VFYW: Lobbing Guesses
For contest #344, we travel to a popular eatery that was recently struck by tragedy. A charitable sleuth tries to help.
(For the View From Your Window contest, the results below exceed the content limit for Substack’s email service, so to ensure that you see the full results, click the headline above.)
First, a followup from our super-sleuth in Kingston regarding the misidentified window from a few contests ago:
About the Kinshasa window: My son and I offer our deepest apologies to the community and hail Giuseppe as the Master. My son is not sure what happened. He says, “Could have been that the elevator took me to the wrong floor? Honestly wouldn’t surprise me in DRC.” But he was also in a bit of a hurry when he took the photo, so we don’t know.
On to this week, a Wild Ass Guess: It was going to be the coast of Maine, but I am thinking you would not do the US twice in a row, so I will say somewhere on the Swedish coast.
It’s in the US — and let’s start with the West Coast:
Little time for sleuthing this week. I’m guessing someone who knows something about boat registration will figure it out? Cuddly Hubby and I both notice pine trees and gray rocky ground. It’s not near us (Georgia), as the ground would be red clay. He thinks it is Washington state. I’m going with Friday Harbor, WA, because the late great knitter Cat Bordhi lived there.
Another Washington guess:
Continuing with my recent theme of proximity bias, I’m going to submit these Bainbridge Island vibes. This week doesn’t match up with Port Madison, where my mind immediately leapt, but it can’t be too far away, can it?
It can. From a long-time lurker in Ottawa:
15+ years of Dishness and I’ve never submitted a guess, to my recollection. But this week’s window looks a lot like the harbour of St-Andrews-by-the-Sea on Passamaquoddy Bay, in the Canadian province of New Brunswick. I visited a few weeks ago. Campobello Island — the summer home of American president Franklin Roosevelt — is located in Passamaquoddy Bay. The only road to this Canadian island links it to Maine, USA.
OK, I know I have the wrong harbour, but the high tides scream that this is somewhere in the lower Bay of Fundy. The tides in the upper part of the bay can reach over 40 feet.
Also, Chris, I want to mention that your write-ups are very artful. I don’t ever want to get trapped into doing VFYW searches — I work 100+ hours a week. But I take the time to read the VFYW because you make it feel like a community, and I love geography.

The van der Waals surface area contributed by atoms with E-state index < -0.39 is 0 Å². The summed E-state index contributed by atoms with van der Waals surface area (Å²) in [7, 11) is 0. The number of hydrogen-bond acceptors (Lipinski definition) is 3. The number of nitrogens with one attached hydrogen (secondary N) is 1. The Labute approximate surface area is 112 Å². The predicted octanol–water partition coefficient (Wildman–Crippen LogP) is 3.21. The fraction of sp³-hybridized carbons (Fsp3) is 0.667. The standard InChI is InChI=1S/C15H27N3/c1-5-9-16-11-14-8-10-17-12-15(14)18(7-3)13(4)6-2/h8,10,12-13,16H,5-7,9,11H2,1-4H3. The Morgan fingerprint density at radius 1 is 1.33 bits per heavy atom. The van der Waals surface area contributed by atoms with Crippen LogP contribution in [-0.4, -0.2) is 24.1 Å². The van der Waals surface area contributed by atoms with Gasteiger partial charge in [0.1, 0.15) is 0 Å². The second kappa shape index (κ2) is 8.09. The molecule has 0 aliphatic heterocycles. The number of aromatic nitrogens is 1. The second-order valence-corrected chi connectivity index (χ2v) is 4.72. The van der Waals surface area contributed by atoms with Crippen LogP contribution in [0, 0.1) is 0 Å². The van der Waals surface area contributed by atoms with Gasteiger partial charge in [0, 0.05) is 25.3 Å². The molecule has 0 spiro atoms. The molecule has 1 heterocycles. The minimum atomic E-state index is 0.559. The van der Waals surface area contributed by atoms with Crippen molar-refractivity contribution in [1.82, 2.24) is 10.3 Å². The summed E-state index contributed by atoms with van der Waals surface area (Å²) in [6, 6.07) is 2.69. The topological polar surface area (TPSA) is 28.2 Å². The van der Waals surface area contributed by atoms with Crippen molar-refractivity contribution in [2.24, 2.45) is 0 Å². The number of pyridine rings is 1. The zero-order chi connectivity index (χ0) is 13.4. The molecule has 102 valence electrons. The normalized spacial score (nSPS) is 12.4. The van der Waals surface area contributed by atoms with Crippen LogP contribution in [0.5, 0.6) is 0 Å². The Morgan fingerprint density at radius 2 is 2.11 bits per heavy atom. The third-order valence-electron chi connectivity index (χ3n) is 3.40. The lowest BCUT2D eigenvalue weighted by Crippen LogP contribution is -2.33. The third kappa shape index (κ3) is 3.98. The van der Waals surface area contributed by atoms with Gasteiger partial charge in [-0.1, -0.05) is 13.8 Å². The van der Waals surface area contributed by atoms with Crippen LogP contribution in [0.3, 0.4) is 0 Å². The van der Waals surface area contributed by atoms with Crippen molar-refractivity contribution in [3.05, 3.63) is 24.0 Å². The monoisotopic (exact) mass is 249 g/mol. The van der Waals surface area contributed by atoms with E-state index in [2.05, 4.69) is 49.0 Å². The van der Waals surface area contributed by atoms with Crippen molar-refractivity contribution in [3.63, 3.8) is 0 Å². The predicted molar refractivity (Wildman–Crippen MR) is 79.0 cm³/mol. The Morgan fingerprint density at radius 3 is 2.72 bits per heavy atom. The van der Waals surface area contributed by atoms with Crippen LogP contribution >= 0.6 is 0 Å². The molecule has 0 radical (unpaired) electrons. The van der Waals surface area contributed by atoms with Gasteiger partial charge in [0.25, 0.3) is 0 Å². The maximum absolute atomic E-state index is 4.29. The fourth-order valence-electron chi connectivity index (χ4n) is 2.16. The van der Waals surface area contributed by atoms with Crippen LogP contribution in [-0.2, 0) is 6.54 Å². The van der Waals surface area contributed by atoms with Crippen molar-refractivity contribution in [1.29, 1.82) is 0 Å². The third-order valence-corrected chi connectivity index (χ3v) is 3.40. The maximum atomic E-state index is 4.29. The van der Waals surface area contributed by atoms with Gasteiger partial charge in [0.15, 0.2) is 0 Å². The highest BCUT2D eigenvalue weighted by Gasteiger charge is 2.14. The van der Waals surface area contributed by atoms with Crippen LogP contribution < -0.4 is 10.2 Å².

The master of geography, Chini, gives everyone a hint:
Another sleuth thinks it’s Long Lake, Michigan, while another goes with Thousand Islands, New York. Another:
I admit it: this one is waaay beyond me. I’ll also admit that the existence of Sister Bay, Wisconsin was unknown to me until about 10 minutes ago. And yet that is my guess.
A lot of my extended family used to live in Door County, a gorgeous summer destination for tourists. Just this week I was catching up with an old friend who mentioned visiting Door County, which she referred to it as “the Cape Cod of the Midwest” — a great term I hadn’t yet heard. Last year the WSJ had a big spread about Door County, and I love this quote from the NYT:
“Some people call it the Cape Cod of the Midwest,” [Scott Bader, a broker at Coldwell Banker Door County Horizons in Fish Creek, WI] said. “We call Cape Cod the Door County of the Northeast.”
Fish Creek was actually the tiny town (pop. 997) where my aunt and uncle lived. Ten years ago, a Dish reader in adjacent Egg Harbor (pop. 250) sent in a window view, and when I asked if he knew them, he replied, “I work with Linda at Main Street Market here in Egg Harbor!” The VFYW has always been a small world.
A Charleston sleuth recently sailed past the Door County of the Northeast:
Here’s a photo I took from a harbor during our recent sail up the East Coast:
I waved at Andrew as we passed Provincetown, heading both north and south, but we had tide windows to make at the Cape Cod Canal, so we could not stop.
Speaking of the Cape:
The location this week is not far from Reid State Park, a lovely location. The closest mainland town would be Bath, where the Bath Iron Works builds and repairs military ships for the US government. Interestingly, once upon a time, the Queen Elizabeth II ship ran aground on a sandbar near Cape Cod, and it was taken to Bath Iron Works for hull repairs. Seems an appropriate factoid for this week.
Here’s another small-world moment involving a small town:
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